Crosscanonby – St John the Evangelist’s Church
Grid Ref NY 069390
St John the Evangelist’s Church at Crosscanonby is about half mile from the coast at Allonby bay, at one of the earliest Christian sites in Cumbria. The Roman road from Carlisle to Maryport passes nearby, and there is evidence in the fabric of the Norman church of stones that were used in a Roman building of some sort.
The present building dates from AD 1130, with the south aisle added in the 13th century.
There are two Victorian stained glass windows.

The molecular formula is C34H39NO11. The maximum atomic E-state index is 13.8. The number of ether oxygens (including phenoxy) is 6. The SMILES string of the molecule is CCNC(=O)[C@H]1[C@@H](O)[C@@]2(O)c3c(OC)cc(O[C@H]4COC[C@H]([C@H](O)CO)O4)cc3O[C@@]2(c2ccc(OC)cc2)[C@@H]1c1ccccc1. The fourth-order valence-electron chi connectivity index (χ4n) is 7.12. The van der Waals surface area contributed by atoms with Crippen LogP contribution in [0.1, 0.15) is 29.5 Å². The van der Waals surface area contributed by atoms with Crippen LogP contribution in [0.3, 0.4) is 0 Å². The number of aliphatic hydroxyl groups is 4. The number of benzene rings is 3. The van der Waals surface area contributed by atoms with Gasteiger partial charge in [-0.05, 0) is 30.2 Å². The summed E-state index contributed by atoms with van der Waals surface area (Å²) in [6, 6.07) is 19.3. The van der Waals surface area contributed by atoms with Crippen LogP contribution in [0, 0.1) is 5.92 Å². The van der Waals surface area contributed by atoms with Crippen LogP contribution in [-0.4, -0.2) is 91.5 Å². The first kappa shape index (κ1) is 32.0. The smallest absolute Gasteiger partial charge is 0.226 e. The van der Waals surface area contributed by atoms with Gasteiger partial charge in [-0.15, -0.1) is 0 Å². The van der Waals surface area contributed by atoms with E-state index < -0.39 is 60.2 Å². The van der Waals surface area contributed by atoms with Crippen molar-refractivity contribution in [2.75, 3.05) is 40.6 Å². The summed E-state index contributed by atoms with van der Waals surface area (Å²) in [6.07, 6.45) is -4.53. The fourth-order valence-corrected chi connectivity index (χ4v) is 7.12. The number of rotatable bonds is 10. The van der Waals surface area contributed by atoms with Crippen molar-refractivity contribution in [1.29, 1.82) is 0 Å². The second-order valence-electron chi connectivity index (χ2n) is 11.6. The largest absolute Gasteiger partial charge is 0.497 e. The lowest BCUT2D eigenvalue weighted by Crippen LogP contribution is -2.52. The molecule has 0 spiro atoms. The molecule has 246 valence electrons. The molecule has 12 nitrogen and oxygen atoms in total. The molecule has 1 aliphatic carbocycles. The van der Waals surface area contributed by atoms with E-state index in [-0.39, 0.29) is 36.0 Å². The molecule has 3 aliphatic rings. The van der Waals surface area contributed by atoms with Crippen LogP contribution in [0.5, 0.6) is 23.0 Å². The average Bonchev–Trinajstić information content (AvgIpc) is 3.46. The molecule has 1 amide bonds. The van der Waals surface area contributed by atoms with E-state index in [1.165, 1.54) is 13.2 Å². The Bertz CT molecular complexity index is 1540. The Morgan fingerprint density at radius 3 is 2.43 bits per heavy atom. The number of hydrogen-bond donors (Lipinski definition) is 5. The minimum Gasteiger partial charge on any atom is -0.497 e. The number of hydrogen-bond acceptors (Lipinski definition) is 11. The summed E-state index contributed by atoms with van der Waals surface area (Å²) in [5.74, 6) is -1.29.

On the coast are the remains of the Elizabethan salt pans. For nearly 700 years, salt was made from seawater along the Cumbrian coast, and the Crosscanonby site is a remarkably well-preserved example of this tradition. Outside the church you can see the tomb of local salt tax officer John Smith, who died in 1730. The tomb has an unusual panel showing the salt officer working at his desk.
Near to the saltpans is Roman Milefortlet 21, the first total excavation of a milefortlet, and a designated World Heritage Site, which reveals a wealth of information about the lifestyle of Roman troops in Britain.
Photos by Simon Ledingham.
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